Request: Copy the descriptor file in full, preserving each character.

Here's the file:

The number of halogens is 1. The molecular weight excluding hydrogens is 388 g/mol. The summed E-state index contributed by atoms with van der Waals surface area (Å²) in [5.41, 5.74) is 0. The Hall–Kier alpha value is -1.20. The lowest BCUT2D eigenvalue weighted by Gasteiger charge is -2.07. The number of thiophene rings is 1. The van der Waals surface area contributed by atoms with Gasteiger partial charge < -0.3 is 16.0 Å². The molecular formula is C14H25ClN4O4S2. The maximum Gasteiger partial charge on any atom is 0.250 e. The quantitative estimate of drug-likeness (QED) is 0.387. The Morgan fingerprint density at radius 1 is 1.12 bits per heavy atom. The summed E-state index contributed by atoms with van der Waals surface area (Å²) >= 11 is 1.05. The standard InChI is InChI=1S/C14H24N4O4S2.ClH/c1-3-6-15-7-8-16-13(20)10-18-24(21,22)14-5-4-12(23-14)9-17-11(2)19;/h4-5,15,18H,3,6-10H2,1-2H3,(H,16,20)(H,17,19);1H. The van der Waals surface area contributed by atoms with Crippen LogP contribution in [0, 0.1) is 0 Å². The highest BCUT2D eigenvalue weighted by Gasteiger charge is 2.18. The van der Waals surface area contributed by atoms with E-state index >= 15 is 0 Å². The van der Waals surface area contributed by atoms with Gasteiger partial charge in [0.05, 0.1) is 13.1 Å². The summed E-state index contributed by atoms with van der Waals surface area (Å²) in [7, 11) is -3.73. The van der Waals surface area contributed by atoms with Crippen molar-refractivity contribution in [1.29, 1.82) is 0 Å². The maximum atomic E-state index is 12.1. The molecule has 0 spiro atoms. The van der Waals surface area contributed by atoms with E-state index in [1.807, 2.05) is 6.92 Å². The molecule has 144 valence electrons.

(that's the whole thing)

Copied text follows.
The number of halogens is 1. The molecular weight excluding hydrogens is 388 g/mol. The summed E-state index contributed by atoms with van der Waals surface area (Å²) in [5.41, 5.74) is 0. The Hall–Kier alpha value is -1.20. The lowest BCUT2D eigenvalue weighted by Gasteiger charge is -2.07. The number of thiophene rings is 1. The van der Waals surface area contributed by atoms with Gasteiger partial charge < -0.3 is 16.0 Å². The molecular formula is C14H25ClN4O4S2. The maximum Gasteiger partial charge on any atom is 0.250 e. The quantitative estimate of drug-likeness (QED) is 0.387. The Morgan fingerprint density at radius 1 is 1.12 bits per heavy atom. The summed E-state index contributed by atoms with van der Waals surface area (Å²) >= 11 is 1.05. The standard InChI is InChI=1S/C14H24N4O4S2.ClH/c1-3-6-15-7-8-16-13(20)10-18-24(21,22)14-5-4-12(23-14)9-17-11(2)19;/h4-5,15,18H,3,6-10H2,1-2H3,(H,16,20)(H,17,19);1H. The van der Waals surface area contributed by atoms with Crippen LogP contribution in [0, 0.1) is 0 Å². The highest BCUT2D eigenvalue weighted by Gasteiger charge is 2.18. The van der Waals surface area contributed by atoms with E-state index >= 15 is 0 Å². The van der Waals surface area contributed by atoms with Gasteiger partial charge in [0.05, 0.1) is 13.1 Å². The summed E-state index contributed by atoms with van der Waals surface area (Å²) in [7, 11) is -3.73. The van der Waals surface area contributed by atoms with Crippen molar-refractivity contribution in [1.29, 1.82) is 0 Å². The maximum atomic E-state index is 12.1. The molecule has 0 spiro atoms. The van der Waals surface area contributed by atoms with E-state index in [1.807, 2.05) is 6.92 Å². The molecule has 144 valence electrons.